SFJAZZ Center in San Francisco

Thanks to an ongoing collaboration between SFJAZZ and California’s High Speed Network, three California middle schools were able to attend the concert virtually: Preuss Middle School in San Diego, Edna Brewer Middle School in Oakland, and Elk Grove Unified’s Samuel Jackman Middle School.

Throughout the hour, the performers encouraged the audience to join them by clapping and singing along. They also intermittently called out to the Samuel Jackman and Preuss students and projected their rooms onto the large screen. (Brewer Middle School had to cancel at the last minute.) The performers ended the concert by inviting students to ask questions. Based on the number of students lined up in the SFJAZZ Center and at Preuss and Jackman, the concert organizers will probably want to allow more time for Q&A during their 2020 concert.

Setting up for the concert definitely involved a time commitment on the technology end, as the schools would be connecting with Ultragrid, a newly developed, high-quality video conferencing program from the Czech Republic. In Elk Grove, Technology Services and the Sacramento Educational Cable Consortium (SECC) started testing connections weeks earlier and continued troubleshooting right up till the day before.

Their efforts paid off. From start to finish, both the audio and video connections were excellent, making it possible for close to 1,000 middle school students (in-person + virtual) to enjoy, learn from, and interact with a highly talented group of professional musicians.

A huge shoutout to SF Jazz! Their Celebrating the 70th Anniversary of Universal Declaration of Human Rights Concert was a remarkable event and a powerful example of using technology and bandwidth to bring innovative learning experiences directly into the classroom.

 Spending the morning with Jackman band teacher Benwar Shepard and his students was as inspiring as the concert itself. As the concert came to a close, Shepard summed up the importance of bringing jazz into our classrooms:

“Jazz education…and jazz as a style itself… is America’s truest art form. The seeds of jazz have led us to where we are today.”

March 19, 2019
by blogwalker
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#CUE19 – So many great takeaways!

CUE 19 header

Question: What’s worth a 1,000-mile round-trip drive?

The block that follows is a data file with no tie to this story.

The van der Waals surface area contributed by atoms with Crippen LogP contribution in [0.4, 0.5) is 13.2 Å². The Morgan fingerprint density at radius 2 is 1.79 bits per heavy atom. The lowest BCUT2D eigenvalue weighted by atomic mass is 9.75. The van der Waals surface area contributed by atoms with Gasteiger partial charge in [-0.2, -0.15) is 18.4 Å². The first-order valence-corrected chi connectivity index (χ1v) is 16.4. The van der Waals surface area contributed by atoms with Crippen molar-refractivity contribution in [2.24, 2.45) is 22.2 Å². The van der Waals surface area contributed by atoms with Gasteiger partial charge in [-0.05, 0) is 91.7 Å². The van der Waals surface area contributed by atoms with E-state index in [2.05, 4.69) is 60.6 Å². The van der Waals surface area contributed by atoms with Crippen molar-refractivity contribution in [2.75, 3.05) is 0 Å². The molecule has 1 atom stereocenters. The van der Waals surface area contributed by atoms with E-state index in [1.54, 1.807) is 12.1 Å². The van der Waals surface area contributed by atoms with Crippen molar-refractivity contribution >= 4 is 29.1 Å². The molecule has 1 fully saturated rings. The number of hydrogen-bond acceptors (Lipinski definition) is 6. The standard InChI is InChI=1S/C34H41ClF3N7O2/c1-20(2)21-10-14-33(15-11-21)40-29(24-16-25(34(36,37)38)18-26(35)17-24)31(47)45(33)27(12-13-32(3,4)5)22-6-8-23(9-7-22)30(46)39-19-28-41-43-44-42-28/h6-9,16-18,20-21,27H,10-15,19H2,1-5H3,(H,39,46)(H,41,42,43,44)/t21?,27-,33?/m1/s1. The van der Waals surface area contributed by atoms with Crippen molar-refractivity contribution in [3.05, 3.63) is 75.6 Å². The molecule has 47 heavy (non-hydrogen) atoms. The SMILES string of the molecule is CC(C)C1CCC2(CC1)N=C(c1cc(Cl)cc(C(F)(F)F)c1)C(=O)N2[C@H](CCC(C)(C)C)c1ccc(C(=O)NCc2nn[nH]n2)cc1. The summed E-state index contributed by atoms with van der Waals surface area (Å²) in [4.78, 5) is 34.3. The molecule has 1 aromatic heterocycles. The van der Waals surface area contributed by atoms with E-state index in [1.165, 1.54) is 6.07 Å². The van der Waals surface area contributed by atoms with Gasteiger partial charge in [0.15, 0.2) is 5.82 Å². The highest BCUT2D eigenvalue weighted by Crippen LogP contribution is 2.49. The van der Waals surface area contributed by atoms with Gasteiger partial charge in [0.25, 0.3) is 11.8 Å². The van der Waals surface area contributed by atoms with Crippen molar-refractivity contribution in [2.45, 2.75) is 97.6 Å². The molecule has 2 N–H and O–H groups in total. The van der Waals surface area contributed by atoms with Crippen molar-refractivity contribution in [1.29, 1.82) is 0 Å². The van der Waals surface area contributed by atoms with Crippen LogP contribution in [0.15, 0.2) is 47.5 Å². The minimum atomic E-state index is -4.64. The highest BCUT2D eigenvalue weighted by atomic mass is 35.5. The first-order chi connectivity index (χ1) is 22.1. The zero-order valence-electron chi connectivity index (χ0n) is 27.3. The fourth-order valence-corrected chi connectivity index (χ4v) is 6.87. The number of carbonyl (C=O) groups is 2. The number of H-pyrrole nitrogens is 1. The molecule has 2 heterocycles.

Answer: The opportunity to attend the #CUE19 Spring Conference, well worth every hour (9 each way) from Folsom to Palm Springs and back!

This year marks my 10th year to attend CUE. Every year offers new opportunities for learning about powerful strategies and tools for extending teaching and learning. With hundreds of sessions to choose from, it’s always a challenge to narrow it down to a single one per time slot. Below are a few of my #CUE19 takeaways.

Thursday

In the past, Thursday has always been a full day of workshops and sessions, with Saturday being a half day. This year, the CUE team reversed the schedule, offering two sessions, starting 3:00 pm.

Session 1: How to Google Like a Pro An Wren and Corey Mathias

I enjoyed An and Corey’s media literacy approach to helping students become more effective with their online searches. If you scroll through their slideshow, you will find a number of helpful tips and resources, such as Catlyn Tucker’s Got Credibility spreadsheet and an excellent list of Chrome extensions. My favorite is Wakelet, “a free platform that allows you to curate and organize content to save and share.” I’ve been meaning to explore Wakelet ever since my friend/CUE co-presenter Rob Appel recommended it to me. The link to the handy Wakelet guide included in An and Corey’s slides is exactly the piece I needed to actually sit down and get started building my Wakelet account and collections.

Session 2: General Session & CUE Duet

To truly do justice to the energy level of Thursday’s general session, I recommend listening to moderator John Eick’s brief podcast introduction to the CUE Keynote Duet.

#CUE19 Keynote Duet

This session was filmed, so if it’s made available to the public, I will definitely update this post with the link. Bringing Alice Chen and Martin Cisneros together on stage was a very good idea. As they tackled topics like a “fixed mindset vs. a growth mindset,” “equality vs, equity,” “achievement gap vs. engagement gap,” and the importance of student voice, you could feel the audience’s energy levels rising. Veronica Godinez beautifully summed up the Duet keynote in a single Tweet:

CUE general session duet

Alice Chen has been a source of inspiration ever since we met at the 2012 Microsoft Innovative Educators Seattle Summer Conference and then again at the 2012 Google Teacher Academy in Mountain View. Technology tips from an outstanding middle school English teacher are always gems.

This was my first time to hear Martin Cisneros present. His passion for equity and inclusion, combined with his humor and a dose of Spanish all contribute to his ability to 100% pull in the audience.

So the secret to organizing a thought-provoking, engaging duet is to have a hilarious moderator working with a dynamic duo. I hope CUE will build the Duet Keynote into future conferences.

Friday

Session 3: Got DigCit? – Ben Cogswell and Norma Gamez

I almost skipped this 8:30 am session (to do a little last-minute prep for my 10:00 session). I’m glad I joined Ben and Norma. Digital Citizenship is a topic near and dear to me. As the co-director of my district’s digital citizenship program, I really value opportunities to hear about ways other districts are weaving #DigCit into the school day, starting at the elementary level.